Of course, if operating in a low-data-concurrency environment and don't require version checking, you may use this approach and just skip the version check. In that case, last commit wins will be the default strategy for your long application transactions. Keep in mind that this might confuse the users of the application, as they might experience lost updates without error messages or a chance to merge conflicting changes.
Clearly, manual version checking is only feasible in very trivial circumstances and not practical for most applications. Often not only single instances, but complete graphs of modified objects have to be checked. Hibernate offers automatic version checking with either detached instances or an extended entity manager and persistence context as the design paradigm.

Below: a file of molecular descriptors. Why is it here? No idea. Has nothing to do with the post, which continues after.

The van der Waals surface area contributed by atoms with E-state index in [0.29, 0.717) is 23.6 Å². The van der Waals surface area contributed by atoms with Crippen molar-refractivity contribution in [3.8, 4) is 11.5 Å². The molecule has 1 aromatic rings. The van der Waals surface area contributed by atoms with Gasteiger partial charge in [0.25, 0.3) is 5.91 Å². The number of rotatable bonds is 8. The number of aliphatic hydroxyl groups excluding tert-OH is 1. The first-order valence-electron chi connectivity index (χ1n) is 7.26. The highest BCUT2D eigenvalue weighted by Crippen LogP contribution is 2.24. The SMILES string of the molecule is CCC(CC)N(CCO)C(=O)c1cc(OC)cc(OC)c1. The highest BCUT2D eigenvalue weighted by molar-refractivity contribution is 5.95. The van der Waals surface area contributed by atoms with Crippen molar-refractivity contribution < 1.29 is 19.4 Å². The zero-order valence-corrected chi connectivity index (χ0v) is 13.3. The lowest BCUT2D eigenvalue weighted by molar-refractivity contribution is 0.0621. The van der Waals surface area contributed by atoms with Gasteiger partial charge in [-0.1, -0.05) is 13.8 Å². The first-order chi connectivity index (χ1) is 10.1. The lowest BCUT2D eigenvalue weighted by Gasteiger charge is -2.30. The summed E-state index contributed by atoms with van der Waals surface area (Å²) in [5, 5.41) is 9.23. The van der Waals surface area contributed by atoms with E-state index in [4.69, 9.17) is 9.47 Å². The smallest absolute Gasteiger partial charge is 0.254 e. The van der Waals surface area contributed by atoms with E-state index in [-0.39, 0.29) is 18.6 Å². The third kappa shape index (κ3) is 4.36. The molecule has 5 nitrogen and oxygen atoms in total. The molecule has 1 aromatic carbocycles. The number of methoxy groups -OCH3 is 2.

In an implementation without much help from the persistence mechanism, each interaction with the database occurs in a new EntityManager and the developer is responsible for reloading all persistent instances from the database before manipulating them. This approach forces the application to carry out its own version checking to ensure application transaction isolation. This approach is the least efficient in terms of database access. It is the approach most similar to EJB2 entities:
// fooz is an instance loaded by a previous entity manager
em = factory.createEntityManager();
EntityTransaction t = em.getTransaction();
int oldVersion = foo.getVersion();
Foo dbFooz = em.find( fooz.getClass(), fooz.getKey() ); // load the current state
if ( dbFooz.getVersion()!=fooz.getVersion ) throw new StaleObjectStateException();
The version property is mapped using @Version, and the entity manager will automatically increment it during flush if the entity is dirty.